The Balance of Special Needs Parenting
We live in a stress-filled world. The more anxious we feel, and the busier we get, the more we overcompensate for our children.
My sister and her family were on their way to our house for dinner. Our living room floor was scattered with toys. I asked my son to pick them up. Instead, he sat down and played. I reminded him that he had no time left and that I expected the floor to be cleared of all toys.
My son stomped and cried, “Mom, I don’t want my toys put up!”
I certainly didn’t want my family to stumble on toys the minute they came through the door, and I didn’t want them to walk into an emotional battlefield either.
So, I quickly gathered all the toys and deposited them in my son’s bedroom. He began to wail. I went into desperation mode, and I compensated. I grabbed an armful of toys from his room, and I dumped them on the living room floor.
Later, I wondered what was I thinking? I allowed my son to have his way just to ease off the stress at the moment.
- What if I had used the situation as a guiding tool?
- What if I had slowed down, taken a deep breath, and made it clear to my autistic son that it is more than okay to play with a toy or two to help him feel calm while we had company?
- What if I had taken the time to point at the clock, explained how soon the family would be arriving, and that safety comes first – and that he could play a big role in that responsibility? “If you pick up the toys, our family will be safe. They will not trip on things, and you will feel comfortable with your favorite toy at your side – and that is okay. Good job, well done!”
How will my son ever develop independence if don’t take the time to turn everyday challenges into guiding moments vs. overcompensating?
Why is this so difficult for me? I know that I am limiting his development when I do not set boundaries. How do I create a balance?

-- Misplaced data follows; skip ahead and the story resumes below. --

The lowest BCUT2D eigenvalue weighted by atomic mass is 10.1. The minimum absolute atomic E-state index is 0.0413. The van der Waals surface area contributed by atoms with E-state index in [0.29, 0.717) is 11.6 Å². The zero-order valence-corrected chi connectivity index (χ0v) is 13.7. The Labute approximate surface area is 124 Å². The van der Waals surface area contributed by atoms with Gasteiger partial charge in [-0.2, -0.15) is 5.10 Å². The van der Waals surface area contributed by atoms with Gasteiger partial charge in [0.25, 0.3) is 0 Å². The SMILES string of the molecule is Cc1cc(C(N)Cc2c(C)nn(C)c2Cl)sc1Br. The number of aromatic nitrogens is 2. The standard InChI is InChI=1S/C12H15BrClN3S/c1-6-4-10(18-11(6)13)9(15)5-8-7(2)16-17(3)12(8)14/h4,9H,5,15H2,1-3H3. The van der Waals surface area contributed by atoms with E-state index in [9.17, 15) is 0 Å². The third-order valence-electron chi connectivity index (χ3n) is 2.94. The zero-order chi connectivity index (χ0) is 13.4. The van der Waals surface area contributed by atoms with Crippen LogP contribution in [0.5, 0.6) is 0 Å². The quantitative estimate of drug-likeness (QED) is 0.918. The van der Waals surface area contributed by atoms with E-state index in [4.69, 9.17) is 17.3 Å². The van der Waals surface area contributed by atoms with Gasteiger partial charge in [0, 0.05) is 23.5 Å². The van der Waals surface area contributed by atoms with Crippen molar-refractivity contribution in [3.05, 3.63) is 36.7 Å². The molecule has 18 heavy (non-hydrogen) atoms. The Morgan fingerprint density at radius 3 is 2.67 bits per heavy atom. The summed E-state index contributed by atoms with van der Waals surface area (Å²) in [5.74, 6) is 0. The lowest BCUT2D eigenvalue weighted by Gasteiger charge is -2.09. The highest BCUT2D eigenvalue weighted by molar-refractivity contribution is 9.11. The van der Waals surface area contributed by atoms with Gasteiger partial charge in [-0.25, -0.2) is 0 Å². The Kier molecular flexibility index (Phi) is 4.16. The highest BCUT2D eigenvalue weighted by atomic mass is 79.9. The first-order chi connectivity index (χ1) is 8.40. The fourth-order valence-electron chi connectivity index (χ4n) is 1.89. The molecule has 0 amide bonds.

The Reasons Why Parents Don’t Set Limits
Parents that set boundaries are less apt to overcompensate for their children. Why, then, is it so difficult to set limits?
Some of the top reasons why parents do not set limits:
- “It doesn’t work…he just ignores me.”
- “I am not sure he understands why.”
- “He had a tough morning.”
- “Frankly, he’s worn me down.”
- “I wanted this to be a nice time.”
Parents overcompensate when they feel guilty (“My child had a rough day” or “They don’t know any better”), or when they are stressed or tired (“He/she wore me down” or “I need peace, and I just want to enjoy my day day” or “I am the only parent”), or because they feel any efforts to set boundaries will not work (“It doesn’t work” or “He just ignores me”).
Related: Learn more about limit setting for our autistic children, and the obstacles that can make that difficult, in a discussion with our RDI® certified consultants, Kat Lee & Lisa Palasti: Limit Setting with Our Children, and Limit Setting Take 2.
Why It is Important to Set Limits
It is important to have a limit-setting plan in place and revisit the plan regularly. The plan is to trust yourself as a parent and to help the child become independent (by setting boundaries and not overcompensating), but also to trust that the child can become independent.
Consistently Setting Limits That are Appropriate Help to:
- Establish clear behavioral guidelines.
- Reduce your child’s anxiety.
- Teach your child respect for and consideration of others.
- Help your child develop a greater ability for self-regulation.